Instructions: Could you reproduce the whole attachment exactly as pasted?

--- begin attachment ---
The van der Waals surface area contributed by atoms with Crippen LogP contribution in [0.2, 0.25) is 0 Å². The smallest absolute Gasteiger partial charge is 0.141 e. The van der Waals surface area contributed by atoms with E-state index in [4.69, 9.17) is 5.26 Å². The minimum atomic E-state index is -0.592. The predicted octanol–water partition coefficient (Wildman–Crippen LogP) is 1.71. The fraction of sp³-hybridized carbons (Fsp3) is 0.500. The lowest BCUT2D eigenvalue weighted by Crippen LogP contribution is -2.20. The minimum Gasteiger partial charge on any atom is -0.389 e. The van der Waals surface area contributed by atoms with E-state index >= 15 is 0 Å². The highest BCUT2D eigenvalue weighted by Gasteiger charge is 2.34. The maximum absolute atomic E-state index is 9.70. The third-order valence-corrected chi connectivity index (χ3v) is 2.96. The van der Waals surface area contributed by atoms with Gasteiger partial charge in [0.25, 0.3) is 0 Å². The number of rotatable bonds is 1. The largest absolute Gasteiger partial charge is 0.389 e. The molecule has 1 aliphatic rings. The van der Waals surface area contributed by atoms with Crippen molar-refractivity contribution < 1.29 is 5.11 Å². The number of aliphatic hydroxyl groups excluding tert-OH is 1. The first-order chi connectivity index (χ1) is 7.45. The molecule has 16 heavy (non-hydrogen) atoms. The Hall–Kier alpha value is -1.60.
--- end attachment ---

The van der Waals surface area contributed by atoms with Crippen LogP contribution in [0.2, 0.25) is 0 Å². The smallest absolute Gasteiger partial charge is 0.141 e. The van der Waals surface area contributed by atoms with E-state index in [4.69, 9.17) is 5.26 Å². The minimum atomic E-state index is -0.592. The predicted octanol–water partition coefficient (Wildman–Crippen LogP) is 1.71. The fraction of sp³-hybridized carbons (Fsp3) is 0.500. The lowest BCUT2D eigenvalue weighted by Crippen LogP contribution is -2.20. The minimum Gasteiger partial charge on any atom is -0.389 e. The van der Waals surface area contributed by atoms with E-state index >= 15 is 0 Å². The highest BCUT2D eigenvalue weighted by Gasteiger charge is 2.34. The maximum absolute atomic E-state index is 9.70. The third-order valence-corrected chi connectivity index (χ3v) is 2.96. The van der Waals surface area contributed by atoms with Gasteiger partial charge in [0.25, 0.3) is 0 Å². The number of rotatable bonds is 1. The largest absolute Gasteiger partial charge is 0.389 e. The molecule has 1 aliphatic rings. The van der Waals surface area contributed by atoms with Crippen molar-refractivity contribution < 1.29 is 5.11 Å². The number of aliphatic hydroxyl groups excluding tert-OH is 1. The first-order chi connectivity index (χ1) is 7.45. The molecule has 16 heavy (non-hydrogen) atoms. The Hall–Kier alpha value is -1.60.